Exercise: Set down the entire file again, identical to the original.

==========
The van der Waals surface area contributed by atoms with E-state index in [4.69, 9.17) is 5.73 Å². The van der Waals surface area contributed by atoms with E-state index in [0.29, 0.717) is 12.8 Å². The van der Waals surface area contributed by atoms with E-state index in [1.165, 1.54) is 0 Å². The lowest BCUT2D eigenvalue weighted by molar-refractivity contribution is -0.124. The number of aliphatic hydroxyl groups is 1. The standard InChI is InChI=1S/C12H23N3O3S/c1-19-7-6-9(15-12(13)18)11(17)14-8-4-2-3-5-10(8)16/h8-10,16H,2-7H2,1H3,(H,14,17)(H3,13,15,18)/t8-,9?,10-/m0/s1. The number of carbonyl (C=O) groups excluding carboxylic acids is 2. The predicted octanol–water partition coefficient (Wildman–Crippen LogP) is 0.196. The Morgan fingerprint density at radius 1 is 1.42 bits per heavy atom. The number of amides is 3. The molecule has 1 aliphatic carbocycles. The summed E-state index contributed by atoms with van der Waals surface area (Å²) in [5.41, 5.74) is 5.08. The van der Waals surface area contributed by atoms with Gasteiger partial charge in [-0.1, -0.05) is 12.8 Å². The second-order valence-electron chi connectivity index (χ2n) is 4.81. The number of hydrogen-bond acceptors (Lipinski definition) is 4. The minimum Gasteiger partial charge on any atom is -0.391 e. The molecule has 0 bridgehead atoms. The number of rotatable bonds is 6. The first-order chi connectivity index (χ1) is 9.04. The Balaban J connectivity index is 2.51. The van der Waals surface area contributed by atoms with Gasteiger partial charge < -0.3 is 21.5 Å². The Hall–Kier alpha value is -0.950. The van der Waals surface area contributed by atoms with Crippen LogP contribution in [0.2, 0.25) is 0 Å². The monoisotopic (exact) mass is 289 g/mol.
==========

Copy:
The van der Waals surface area contributed by atoms with E-state index in [4.69, 9.17) is 5.73 Å². The van der Waals surface area contributed by atoms with E-state index in [0.29, 0.717) is 12.8 Å². The van der Waals surface area contributed by atoms with E-state index in [1.165, 1.54) is 0 Å². The lowest BCUT2D eigenvalue weighted by molar-refractivity contribution is -0.124. The number of aliphatic hydroxyl groups is 1. The standard InChI is InChI=1S/C12H23N3O3S/c1-19-7-6-9(15-12(13)18)11(17)14-8-4-2-3-5-10(8)16/h8-10,16H,2-7H2,1H3,(H,14,17)(H3,13,15,18)/t8-,9?,10-/m0/s1. The number of carbonyl (C=O) groups excluding carboxylic acids is 2. The predicted octanol–water partition coefficient (Wildman–Crippen LogP) is 0.196. The Morgan fingerprint density at radius 1 is 1.42 bits per heavy atom. The number of amides is 3. The molecule has 1 aliphatic carbocycles. The summed E-state index contributed by atoms with van der Waals surface area (Å²) in [5.41, 5.74) is 5.08. The van der Waals surface area contributed by atoms with Gasteiger partial charge in [-0.1, -0.05) is 12.8 Å². The second-order valence-electron chi connectivity index (χ2n) is 4.81. The number of hydrogen-bond acceptors (Lipinski definition) is 4. The minimum Gasteiger partial charge on any atom is -0.391 e. The molecule has 0 bridgehead atoms. The number of rotatable bonds is 6. The first-order chi connectivity index (χ1) is 9.04. The Balaban J connectivity index is 2.51. The van der Waals surface area contributed by atoms with Gasteiger partial charge < -0.3 is 21.5 Å². The Hall–Kier alpha value is -0.950. The van der Waals surface area contributed by atoms with Crippen LogP contribution in [0.2, 0.25) is 0 Å². The monoisotopic (exact) mass is 289 g/mol.